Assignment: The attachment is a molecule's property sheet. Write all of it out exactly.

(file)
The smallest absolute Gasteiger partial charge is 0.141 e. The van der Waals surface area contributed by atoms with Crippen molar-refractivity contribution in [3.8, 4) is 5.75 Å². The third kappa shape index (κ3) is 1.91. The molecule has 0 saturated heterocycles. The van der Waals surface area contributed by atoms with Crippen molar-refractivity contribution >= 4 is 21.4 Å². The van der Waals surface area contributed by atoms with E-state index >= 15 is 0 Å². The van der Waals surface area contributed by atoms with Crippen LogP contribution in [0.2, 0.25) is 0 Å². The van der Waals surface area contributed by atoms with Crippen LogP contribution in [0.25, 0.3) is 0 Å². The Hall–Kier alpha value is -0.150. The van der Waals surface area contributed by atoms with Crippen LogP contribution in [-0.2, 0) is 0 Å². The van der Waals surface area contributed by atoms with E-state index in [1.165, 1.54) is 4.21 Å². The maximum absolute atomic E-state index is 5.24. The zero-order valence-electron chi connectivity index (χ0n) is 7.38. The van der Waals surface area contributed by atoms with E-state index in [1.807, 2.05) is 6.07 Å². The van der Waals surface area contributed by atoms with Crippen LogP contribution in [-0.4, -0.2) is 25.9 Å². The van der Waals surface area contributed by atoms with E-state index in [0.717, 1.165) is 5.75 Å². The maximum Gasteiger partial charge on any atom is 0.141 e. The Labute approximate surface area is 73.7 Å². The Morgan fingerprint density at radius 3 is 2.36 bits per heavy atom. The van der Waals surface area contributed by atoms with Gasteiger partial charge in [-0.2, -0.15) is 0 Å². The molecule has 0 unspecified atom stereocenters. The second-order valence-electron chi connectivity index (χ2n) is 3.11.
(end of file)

The smallest absolute Gasteiger partial charge is 0.141 e. The van der Waals surface area contributed by atoms with Crippen molar-refractivity contribution in [3.8, 4) is 5.75 Å². The third kappa shape index (κ3) is 1.91. The molecule has 0 saturated heterocycles. The van der Waals surface area contributed by atoms with Crippen molar-refractivity contribution >= 4 is 21.4 Å². The van der Waals surface area contributed by atoms with E-state index >= 15 is 0 Å². The van der Waals surface area contributed by atoms with Crippen LogP contribution in [0.2, 0.25) is 0 Å². The van der Waals surface area contributed by atoms with Crippen LogP contribution in [0.25, 0.3) is 0 Å². The Hall–Kier alpha value is -0.150. The van der Waals surface area contributed by atoms with Crippen LogP contribution in [-0.2, 0) is 0 Å². The van der Waals surface area contributed by atoms with E-state index in [1.165, 1.54) is 4.21 Å². The maximum absolute atomic E-state index is 5.24. The zero-order valence-electron chi connectivity index (χ0n) is 7.38. The van der Waals surface area contributed by atoms with E-state index in [1.807, 2.05) is 6.07 Å². The van der Waals surface area contributed by atoms with Crippen LogP contribution in [-0.4, -0.2) is 25.9 Å². The van der Waals surface area contributed by atoms with E-state index in [0.717, 1.165) is 5.75 Å². The maximum Gasteiger partial charge on any atom is 0.141 e. The Labute approximate surface area is 73.7 Å². The Morgan fingerprint density at radius 3 is 2.36 bits per heavy atom. The van der Waals surface area contributed by atoms with Gasteiger partial charge in [-0.2, -0.15) is 0 Å². The molecule has 0 unspecified atom stereocenters. The second-order valence-electron chi connectivity index (χ2n) is 3.11.